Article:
Coral Springs Businessman Gives $5,000 to Disabled Miami Man After Car Theft - NBC 6 South Florida

Coral Springs Businessman Gives $5,000 to Disabled Miami Man After Car Theft

"This $5,000 saved my life," Armando Fontaine said

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    Coral Springs Businessman Gives $5,000 to Disabled Miami Man After Car Theft
    NBCMiami.com
    Armando Fontaine

    A Coral Springs businessman has come forward to write a $5,000 check to Armando Fontaine, a disabled Miami man whose car was stolen on Monday night.

    "This $5,000 saved my life because I have no money to afford to buy a car,” Fontaine said, holding the check Thursday.

    When Fontaine’s gray 1996 Nissan Sentra was taken from right outside his home, his wheelchair mount and footrest went with it.

    The car is still gone, but a Coral Springs businessman – who wishes to remain anonymous – made a large donation after seeing NBC Miami’s story Tuesday night.

    On Thursday Fontaine called the man to thank him.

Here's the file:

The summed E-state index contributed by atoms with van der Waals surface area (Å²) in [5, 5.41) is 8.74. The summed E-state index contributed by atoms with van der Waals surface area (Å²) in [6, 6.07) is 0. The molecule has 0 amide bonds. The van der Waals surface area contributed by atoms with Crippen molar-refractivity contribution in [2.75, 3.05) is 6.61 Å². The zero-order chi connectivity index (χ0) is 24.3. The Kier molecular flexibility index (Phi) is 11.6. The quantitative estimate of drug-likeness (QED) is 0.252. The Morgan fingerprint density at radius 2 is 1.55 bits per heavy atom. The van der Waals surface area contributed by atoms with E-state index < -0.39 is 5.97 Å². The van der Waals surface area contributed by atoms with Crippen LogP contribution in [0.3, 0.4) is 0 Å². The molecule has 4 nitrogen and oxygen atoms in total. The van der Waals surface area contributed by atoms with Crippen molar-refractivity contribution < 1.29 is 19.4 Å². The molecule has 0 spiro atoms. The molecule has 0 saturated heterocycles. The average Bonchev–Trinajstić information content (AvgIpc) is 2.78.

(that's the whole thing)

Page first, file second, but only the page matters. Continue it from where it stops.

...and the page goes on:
“Thank you very much, Sir,” said Fontaine, who has used a wheelchair for the last 20 years after he lost his legs to an infection.

    “You’re welcome, my friend,” the businessman replied. “You’re welcome.”

    “That’s a great help,” Fontaine said. “This way I can get a new car.”

    “My heart goes with you. No one should have to deal with something like that,” the man said.

    The initial story was also seen by someone Fontaine had not heard from since they served together in the Army in the 1960s – a long-lost friend from Miami Lakes.

     

    Also helping Fontaine is Roberta Goldstein, Coordinator of Visual Impairment at the Veterans Affairs Medical Center.

     

    "We've arranged for transportation since his car was stolen," Goldstein said.

    Fontaine isn't just getting weekly round trips to his doctors appointments, but the VA Medical Center is also replacing some things that were taken with the car.

    "We're giving him a replacement wheelchair specially made and when he gets a car, he will get a wheelchair lift," Goldstein said.

    After seeing Fontaine's story on NBC Miami Tuesday night, it only took her an hour to arrange the help.